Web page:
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A deciduous shrub forming a shapely bush 8 to 10 ft high, branchlets hollow; young shoots downy. Leaves ovate to oblong, pointed (often slenderly so), tapered at the base; 11⁄2 to 4 in. long, 5⁄8 to 11⁄2 in. wide, dark green and downy only on the sunken midrib above, paler and downy beneath; stalk 1⁄4 in. or less long. Flowers not fragrant, produced during May and June in pairs, each pair on a slender downy stalk 1⁄2 to 3⁄4 in. long, borne in the leaf-axils; corolla white at first, changing to yellow, 3⁄4 in. long, glabrous on the outside. Stamens and style hairy. Fruits bright red, 1⁄3 in. wide, rather transparent.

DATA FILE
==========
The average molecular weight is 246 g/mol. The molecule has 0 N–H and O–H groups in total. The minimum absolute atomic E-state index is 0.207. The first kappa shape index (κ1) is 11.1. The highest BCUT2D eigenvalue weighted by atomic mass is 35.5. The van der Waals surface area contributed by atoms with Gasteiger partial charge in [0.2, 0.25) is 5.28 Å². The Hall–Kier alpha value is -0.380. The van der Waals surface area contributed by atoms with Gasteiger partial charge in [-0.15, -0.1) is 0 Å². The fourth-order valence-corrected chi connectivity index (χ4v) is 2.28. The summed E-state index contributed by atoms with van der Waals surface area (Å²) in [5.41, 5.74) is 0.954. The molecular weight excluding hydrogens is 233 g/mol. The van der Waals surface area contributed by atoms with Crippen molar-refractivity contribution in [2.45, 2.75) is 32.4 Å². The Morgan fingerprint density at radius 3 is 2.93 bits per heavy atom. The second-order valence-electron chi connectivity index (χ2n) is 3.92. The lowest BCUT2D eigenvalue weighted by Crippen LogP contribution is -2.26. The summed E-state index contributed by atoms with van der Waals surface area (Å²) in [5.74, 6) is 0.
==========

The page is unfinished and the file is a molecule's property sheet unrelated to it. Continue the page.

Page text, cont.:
Native of N.E. Asia; introduced to Kew from St Petersburg in 1880. According to Maximowicz, who discovered it, it is sometimes 20 ft high. As a flowering shrub it is pretty, although in no way outstanding amongst the bush honeysuckles. But as I saw it in the Arnold Arboretum in June 1910, laden with its scarlet fruit, it struck me as one of the best in the fine collection then in full fruit-bearing there. It is very hardy, but is subject to injury with us by late spring frosts.